In September of this year, molecular biologist Seppo Ylä-Herttuala of the University of Kuopio in Finland and Ark Therapeutics, along with his colleagues, published the first demonstration that small RNAs can be delivered by a lentriviral vector to up-regulate transcription in vivo.6 “I’m pretty sure that this is a general mechanism that is used for fine-tuning gene expression at the nuclear level,” Ylä-Herttuala says, meaning that it could have broad applications for developing reagents as well as (eventually) therapeutic treatments.

Place sees just as much potential for the up-regulation of translation, which evades epigenetics by targeting mRNAs in the cytoplasm. “We don’t know [yet] to what extent we can exploit translation activation,” Place says, “[but] if it can be [broadly applied] to any given transcript, that technology is essentially limitless.”

Data derived from the Science Watch/Hot Papers database and the Web of Science (Thomson ISI) show that Hot Papers are cited 50 to 100 times more often than the average paper of the same type and age.
S. Vasudevan, et al., “Switching from Repression to Activation: MicroRNAs Can Up-regulate Translation,” Science, 318:1931–34, 2007. (Cited in 250 papers)

1. L.C. Li et al., “Small dsRNAs induce transcriptional activation in human cells,” Proc Natl Acad Sci, 103:17337–42, 2006.
2. B.A. Janowski et al., “Inhibiting gene expression at transcription start sites in chromosomal DNA with antigene RNAs,” Nat Chem Biol, 1:216–22, 2005.
3. U.A. ├śrom et al., “MicroRNA-10a binds the 5'UTR of ribosomal protein mRNAs and enhances their translation,” Mol Cell, 30:460–71, 2008.
4. J.I. Henke et al., “microRNA-122 stimulates translation of hepatitis C virus RNA,” EMBO J, 27:3300–10, 2008.
5. N.-P. Tsai et al., “MicroRNA mir-346 targets the 5'UTR of RIP140 mRNA and up-regulates its protein expression,” Biochem J, 423:TK, 2009.
6. M.P. Turunen et al., “Efficient regulation of VEGF expression by promoter-targeted lentiviral shRNAs based on epigenetic mechanism,” Circ Res, 105:604–9, 2009.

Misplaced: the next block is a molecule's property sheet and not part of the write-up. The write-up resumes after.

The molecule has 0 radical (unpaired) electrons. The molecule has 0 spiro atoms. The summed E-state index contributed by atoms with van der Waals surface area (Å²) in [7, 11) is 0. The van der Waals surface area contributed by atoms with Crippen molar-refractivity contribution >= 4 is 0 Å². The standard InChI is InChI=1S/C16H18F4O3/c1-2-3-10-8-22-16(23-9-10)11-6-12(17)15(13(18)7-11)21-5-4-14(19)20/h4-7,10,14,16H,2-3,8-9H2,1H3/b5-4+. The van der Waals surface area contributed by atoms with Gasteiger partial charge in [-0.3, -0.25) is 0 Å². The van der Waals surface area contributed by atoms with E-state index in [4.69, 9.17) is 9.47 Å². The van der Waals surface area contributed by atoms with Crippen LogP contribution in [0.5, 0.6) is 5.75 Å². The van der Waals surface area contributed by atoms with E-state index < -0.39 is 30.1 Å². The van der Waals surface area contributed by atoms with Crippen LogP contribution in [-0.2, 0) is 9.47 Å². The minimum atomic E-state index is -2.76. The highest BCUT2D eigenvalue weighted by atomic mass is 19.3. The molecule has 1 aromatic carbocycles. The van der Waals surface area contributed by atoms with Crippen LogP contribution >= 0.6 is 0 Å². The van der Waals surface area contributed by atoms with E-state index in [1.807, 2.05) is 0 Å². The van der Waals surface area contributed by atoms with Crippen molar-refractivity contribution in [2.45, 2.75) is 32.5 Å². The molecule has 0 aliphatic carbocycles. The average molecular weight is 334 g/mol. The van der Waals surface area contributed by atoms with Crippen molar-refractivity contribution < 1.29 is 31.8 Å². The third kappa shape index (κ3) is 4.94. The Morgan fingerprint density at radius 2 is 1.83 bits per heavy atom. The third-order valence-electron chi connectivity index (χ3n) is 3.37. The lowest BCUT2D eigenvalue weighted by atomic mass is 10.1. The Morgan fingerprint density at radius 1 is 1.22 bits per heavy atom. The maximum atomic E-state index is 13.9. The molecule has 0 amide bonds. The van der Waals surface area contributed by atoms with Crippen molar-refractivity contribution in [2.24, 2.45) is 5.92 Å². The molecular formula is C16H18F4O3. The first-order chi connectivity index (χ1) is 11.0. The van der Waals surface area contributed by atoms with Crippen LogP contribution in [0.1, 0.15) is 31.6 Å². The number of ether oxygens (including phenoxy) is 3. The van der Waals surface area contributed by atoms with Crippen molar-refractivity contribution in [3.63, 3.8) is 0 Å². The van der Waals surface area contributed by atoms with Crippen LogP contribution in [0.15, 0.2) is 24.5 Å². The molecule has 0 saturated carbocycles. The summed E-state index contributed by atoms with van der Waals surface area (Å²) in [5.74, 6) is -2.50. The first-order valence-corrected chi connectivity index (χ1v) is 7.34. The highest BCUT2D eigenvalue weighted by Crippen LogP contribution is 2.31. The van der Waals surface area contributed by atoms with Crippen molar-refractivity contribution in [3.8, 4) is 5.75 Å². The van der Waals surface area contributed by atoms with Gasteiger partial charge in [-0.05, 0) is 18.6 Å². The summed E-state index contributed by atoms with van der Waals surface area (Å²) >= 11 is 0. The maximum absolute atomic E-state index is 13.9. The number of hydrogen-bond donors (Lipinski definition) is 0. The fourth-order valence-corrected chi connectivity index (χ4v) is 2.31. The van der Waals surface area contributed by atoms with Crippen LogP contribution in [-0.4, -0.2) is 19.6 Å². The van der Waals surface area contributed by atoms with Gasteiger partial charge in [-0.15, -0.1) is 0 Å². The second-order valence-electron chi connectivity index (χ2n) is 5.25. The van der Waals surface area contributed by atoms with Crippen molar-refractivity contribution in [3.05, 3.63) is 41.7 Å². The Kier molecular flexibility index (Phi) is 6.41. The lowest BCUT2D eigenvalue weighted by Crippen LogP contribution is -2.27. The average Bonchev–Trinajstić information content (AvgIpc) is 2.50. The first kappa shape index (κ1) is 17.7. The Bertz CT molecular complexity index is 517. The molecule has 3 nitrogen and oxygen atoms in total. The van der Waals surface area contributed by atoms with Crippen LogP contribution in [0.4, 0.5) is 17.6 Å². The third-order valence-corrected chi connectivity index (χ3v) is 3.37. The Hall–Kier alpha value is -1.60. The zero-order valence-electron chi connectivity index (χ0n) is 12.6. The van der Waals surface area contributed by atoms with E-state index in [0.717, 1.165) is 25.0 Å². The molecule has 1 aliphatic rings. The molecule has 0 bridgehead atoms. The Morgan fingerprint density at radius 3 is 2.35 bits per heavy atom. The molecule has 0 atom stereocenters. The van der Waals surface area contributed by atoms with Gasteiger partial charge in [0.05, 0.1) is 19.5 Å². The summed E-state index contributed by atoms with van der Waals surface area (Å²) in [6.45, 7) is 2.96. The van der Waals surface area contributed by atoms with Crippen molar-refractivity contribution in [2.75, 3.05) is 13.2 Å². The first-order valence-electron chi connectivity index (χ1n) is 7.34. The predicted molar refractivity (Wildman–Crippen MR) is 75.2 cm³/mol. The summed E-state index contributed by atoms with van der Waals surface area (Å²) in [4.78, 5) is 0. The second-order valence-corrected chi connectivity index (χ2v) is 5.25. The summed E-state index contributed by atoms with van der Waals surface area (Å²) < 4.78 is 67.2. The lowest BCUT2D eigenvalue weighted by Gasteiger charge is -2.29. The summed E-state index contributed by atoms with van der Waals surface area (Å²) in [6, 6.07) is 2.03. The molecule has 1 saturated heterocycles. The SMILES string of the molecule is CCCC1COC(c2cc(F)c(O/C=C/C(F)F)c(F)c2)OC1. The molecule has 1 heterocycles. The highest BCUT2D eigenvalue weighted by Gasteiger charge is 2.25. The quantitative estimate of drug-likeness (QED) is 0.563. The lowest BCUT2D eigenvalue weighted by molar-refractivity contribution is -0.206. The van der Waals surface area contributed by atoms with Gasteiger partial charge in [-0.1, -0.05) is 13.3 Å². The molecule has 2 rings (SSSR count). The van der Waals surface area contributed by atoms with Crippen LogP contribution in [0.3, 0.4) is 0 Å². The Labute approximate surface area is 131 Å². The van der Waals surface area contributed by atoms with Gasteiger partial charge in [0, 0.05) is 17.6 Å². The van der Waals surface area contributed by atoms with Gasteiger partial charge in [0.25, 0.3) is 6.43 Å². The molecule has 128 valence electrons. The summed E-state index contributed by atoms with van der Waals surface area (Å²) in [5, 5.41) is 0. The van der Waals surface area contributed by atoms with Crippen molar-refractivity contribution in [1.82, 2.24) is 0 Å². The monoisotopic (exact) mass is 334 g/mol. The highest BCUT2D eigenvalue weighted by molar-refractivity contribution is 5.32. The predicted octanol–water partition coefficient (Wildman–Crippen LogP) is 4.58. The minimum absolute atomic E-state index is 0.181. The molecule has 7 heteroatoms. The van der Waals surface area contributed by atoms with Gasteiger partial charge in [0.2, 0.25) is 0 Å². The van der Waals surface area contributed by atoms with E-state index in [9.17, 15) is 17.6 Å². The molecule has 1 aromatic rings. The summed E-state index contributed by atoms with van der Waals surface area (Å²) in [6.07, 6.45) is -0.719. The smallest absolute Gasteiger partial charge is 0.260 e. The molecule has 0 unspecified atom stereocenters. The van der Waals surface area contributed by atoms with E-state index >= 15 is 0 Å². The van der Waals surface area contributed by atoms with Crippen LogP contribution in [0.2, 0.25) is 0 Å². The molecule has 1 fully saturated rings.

Comments

Avatar of: anonymous poster

anonymous poster

Posts: 1

December 23, 2009

Actually, it's been just over 10 years since the discovery of RNAi ("nearly 20" is a bit of a stretch):\n\nPotent and specific genetic interference by double-stranded RNA in Caenorhabditis elegans.\nFire A, Xu S, Montgomery MK, Kostas SA, Driver SE, Mello CC. Nature. 1998 Feb 19;391(6669):744-5.
Avatar of: anonymous poster

anonymous poster

Posts: 1

December 23, 2009

Unfortunately, the article focuses mostly on miRNAs and research that has been out for a year or two (its a rapidly evolving field)! \n\nIn terms of the 5'UTR binding, Darnell's group recent paper with Ago-CLIP indicates that only 1% of Ago-miRNAs are bound to 5'UTRs (40% on 3'UTRs) in whole brain extracts (Chi SW et al, 2009), therefore as far as miRNA-Ago complexes are concerned they don't show preference for 5'UTRs. Data from other groups also supports this. The examples described are most likely context specific exceptions (for miRNAs).\n\nHowever, apart from miRNAs there is a significant amount of literature on novel small and/or long RNAs identified through new generation sequencing. miRNAs are just the tip of the iceberg in an emerging RNA world!